Aside from my OCD issues (mentioned in previous posts), I used to play games with myself. I don’t know how to explain it, but I’d play these games to “test” things – sometimes to push my own limits and sometimes in an attempt, sort of, to ascertain the future and put my worries at ease. I came to think of it as If/Then. Let me explain. I would decide at some point in the day that I had to come up with an idea for a song and write it within 30 minutes (“testing” myself). If I did so successfully, then x would happen (or wouldn’t happen). Let’s say I was worried about getting taken away to live with my Father. IF I successfully completed this task THEN, the worst (living with my Father) wouldn’t happen. If I failed (even by one minute – I did not give myself a break…I was a merciless game master) the worst would be an inevitability. I would end up torturing myself all day – worried about when the call would come, when my Dad would be at the door to tell me to pack my bags. Or maybe he’d just show up and kill us all. If I could successfully play a difficult song 7 times through with no mistakes or hesitations, then I would become immensely successful – the next John Lennon, let’s say. I put this type of weight on things, on almost everything I did. Outwardly, I might have been cool as a cucumber (maintaining what I saw as my professional demeanor was an absolute must) I was inwardly as twitchy as a chihuahua on its 14th cup of coffee. In private, I would pace and wring my hands, worrying over imagined threats or glorious possibilities. When I fell short of my own expectations – failed my own test, lost my own game – it was the equivalent of a nuclear Armageddon in my mind. I would withdraw. I would sweat. I would become so nervous that I couldn’t concentrate on anything. Reading – my usual escape – became so burdensome that I would read pages, forgetting that I had already re-read them multiple times.  I gave one word answers (I was usually quite the talker). I could only focus on the inner struggle and essentially flog myself until my skin was flayed off. I suppose this, too, is some form of OCD, but it always felt a little different to me.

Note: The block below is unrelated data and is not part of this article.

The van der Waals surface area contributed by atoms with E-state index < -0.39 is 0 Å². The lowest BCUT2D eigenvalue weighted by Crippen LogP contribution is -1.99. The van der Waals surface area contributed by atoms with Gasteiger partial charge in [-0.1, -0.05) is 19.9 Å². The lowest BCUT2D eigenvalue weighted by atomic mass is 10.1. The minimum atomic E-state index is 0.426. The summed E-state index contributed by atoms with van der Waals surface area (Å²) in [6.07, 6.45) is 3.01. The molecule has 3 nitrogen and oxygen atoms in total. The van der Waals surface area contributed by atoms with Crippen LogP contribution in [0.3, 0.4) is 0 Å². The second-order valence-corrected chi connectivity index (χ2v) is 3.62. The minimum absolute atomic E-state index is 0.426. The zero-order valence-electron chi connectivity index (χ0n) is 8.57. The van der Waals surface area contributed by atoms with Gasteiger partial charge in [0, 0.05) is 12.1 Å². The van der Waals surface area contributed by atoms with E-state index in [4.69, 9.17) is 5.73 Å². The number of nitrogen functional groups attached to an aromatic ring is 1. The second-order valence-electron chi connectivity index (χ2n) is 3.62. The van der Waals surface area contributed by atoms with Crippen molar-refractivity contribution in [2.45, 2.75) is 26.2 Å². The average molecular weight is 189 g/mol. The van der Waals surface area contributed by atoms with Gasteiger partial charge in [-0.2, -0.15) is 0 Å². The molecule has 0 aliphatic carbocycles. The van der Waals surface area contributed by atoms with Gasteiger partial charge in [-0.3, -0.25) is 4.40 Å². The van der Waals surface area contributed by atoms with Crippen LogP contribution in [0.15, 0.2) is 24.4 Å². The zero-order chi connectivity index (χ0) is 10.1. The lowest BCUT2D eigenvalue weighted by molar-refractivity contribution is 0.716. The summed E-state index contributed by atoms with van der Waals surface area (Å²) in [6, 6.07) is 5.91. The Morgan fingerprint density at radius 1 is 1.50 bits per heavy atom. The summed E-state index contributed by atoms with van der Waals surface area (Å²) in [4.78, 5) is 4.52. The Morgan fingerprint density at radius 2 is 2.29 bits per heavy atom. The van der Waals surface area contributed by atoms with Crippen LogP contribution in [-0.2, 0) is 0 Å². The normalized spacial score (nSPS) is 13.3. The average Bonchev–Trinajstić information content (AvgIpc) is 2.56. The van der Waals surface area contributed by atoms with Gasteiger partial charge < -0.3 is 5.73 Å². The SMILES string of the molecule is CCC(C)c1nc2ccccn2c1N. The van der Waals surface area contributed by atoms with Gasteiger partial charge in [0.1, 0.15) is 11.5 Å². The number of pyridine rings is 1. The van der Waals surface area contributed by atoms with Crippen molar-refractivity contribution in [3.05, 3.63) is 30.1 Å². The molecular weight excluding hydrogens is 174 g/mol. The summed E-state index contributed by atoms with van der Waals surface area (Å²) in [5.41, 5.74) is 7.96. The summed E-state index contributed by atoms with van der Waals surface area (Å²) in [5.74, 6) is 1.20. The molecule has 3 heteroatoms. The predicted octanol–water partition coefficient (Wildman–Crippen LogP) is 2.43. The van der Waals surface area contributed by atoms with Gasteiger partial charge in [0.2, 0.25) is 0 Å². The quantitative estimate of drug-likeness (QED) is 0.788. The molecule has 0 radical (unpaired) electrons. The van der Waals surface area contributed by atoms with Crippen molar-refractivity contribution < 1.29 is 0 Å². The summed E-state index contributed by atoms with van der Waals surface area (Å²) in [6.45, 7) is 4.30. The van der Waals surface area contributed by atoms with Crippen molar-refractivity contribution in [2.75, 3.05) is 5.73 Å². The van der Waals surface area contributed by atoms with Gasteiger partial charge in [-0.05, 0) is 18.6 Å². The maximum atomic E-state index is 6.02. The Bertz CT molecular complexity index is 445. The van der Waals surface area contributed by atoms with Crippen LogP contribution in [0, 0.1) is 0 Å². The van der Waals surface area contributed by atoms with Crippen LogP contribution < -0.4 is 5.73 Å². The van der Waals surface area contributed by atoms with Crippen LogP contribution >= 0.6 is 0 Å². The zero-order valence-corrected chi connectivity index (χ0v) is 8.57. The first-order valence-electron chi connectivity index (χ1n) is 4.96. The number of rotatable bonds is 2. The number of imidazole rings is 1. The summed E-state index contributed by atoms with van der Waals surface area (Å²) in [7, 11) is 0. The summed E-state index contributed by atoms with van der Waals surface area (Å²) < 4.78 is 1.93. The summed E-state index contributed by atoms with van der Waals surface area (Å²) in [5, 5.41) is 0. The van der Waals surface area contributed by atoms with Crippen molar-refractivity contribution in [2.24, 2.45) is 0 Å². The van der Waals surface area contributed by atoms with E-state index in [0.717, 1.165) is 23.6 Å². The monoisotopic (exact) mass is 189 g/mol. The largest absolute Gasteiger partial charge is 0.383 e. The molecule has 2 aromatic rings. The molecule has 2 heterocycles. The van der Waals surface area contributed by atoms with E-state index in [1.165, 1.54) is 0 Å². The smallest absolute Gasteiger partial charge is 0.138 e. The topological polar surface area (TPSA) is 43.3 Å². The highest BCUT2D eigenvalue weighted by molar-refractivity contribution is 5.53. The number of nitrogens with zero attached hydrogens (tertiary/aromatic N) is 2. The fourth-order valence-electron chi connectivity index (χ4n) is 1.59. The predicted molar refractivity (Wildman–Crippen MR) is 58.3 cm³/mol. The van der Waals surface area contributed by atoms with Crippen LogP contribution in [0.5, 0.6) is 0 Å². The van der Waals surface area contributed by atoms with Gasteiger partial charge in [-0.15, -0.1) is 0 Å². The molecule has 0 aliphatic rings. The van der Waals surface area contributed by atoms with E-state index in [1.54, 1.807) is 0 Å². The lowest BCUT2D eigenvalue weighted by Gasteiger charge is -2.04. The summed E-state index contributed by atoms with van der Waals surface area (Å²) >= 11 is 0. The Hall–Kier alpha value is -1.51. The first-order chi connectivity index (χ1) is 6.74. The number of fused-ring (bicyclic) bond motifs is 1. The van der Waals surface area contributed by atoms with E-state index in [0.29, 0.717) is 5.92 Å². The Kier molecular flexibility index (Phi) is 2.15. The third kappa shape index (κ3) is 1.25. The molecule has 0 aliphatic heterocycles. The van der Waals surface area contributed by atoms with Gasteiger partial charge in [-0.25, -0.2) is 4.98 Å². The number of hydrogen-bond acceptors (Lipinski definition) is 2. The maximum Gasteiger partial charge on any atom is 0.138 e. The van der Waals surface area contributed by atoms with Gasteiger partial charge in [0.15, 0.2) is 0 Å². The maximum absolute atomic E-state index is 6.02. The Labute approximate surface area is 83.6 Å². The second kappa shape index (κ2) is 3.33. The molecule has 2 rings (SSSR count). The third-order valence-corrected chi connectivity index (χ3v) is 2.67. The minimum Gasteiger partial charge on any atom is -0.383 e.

I refused to write down or record song ideas that came to me – I insisted that I remember all of them. I could not let myself rely on the crutch of a notebook. What if a pen was not there at the moment of inspiration? What if I had to go searching for a scrap of paper? No, far safer to rely only on memory. Every night I would recite the songs I had come up with during the day – up to and including the order they were conceived in. If I forgot, if I stumbled, I’d have to repeat the titles multiple times. I muttered to myself a lot.